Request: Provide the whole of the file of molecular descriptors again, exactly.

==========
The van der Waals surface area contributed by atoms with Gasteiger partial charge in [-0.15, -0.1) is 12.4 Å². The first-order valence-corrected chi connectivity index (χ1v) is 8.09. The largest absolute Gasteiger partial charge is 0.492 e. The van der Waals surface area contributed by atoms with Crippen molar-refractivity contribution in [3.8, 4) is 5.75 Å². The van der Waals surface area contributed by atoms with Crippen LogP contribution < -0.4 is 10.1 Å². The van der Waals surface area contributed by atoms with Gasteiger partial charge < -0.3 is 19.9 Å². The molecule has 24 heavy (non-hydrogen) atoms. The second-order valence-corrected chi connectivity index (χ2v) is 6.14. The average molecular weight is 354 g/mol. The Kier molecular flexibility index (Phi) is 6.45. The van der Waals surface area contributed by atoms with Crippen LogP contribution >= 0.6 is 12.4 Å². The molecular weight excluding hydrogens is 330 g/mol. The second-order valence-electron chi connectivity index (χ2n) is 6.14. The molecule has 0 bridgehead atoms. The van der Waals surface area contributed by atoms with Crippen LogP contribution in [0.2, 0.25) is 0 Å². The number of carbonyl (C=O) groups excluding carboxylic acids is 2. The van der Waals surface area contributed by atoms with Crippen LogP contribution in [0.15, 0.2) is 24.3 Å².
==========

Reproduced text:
The van der Waals surface area contributed by atoms with Gasteiger partial charge in [-0.15, -0.1) is 12.4 Å². The first-order valence-corrected chi connectivity index (χ1v) is 8.09. The largest absolute Gasteiger partial charge is 0.492 e. The van der Waals surface area contributed by atoms with Crippen molar-refractivity contribution in [3.8, 4) is 5.75 Å². The van der Waals surface area contributed by atoms with Crippen LogP contribution < -0.4 is 10.1 Å². The van der Waals surface area contributed by atoms with Gasteiger partial charge < -0.3 is 19.9 Å². The molecule has 24 heavy (non-hydrogen) atoms. The second-order valence-corrected chi connectivity index (χ2v) is 6.14. The average molecular weight is 354 g/mol. The Kier molecular flexibility index (Phi) is 6.45. The van der Waals surface area contributed by atoms with Crippen LogP contribution >= 0.6 is 12.4 Å². The molecular weight excluding hydrogens is 330 g/mol. The second-order valence-electron chi connectivity index (χ2n) is 6.14. The molecule has 0 bridgehead atoms. The van der Waals surface area contributed by atoms with Crippen LogP contribution in [0.2, 0.25) is 0 Å². The number of carbonyl (C=O) groups excluding carboxylic acids is 2. The van der Waals surface area contributed by atoms with Crippen LogP contribution in [0.15, 0.2) is 24.3 Å².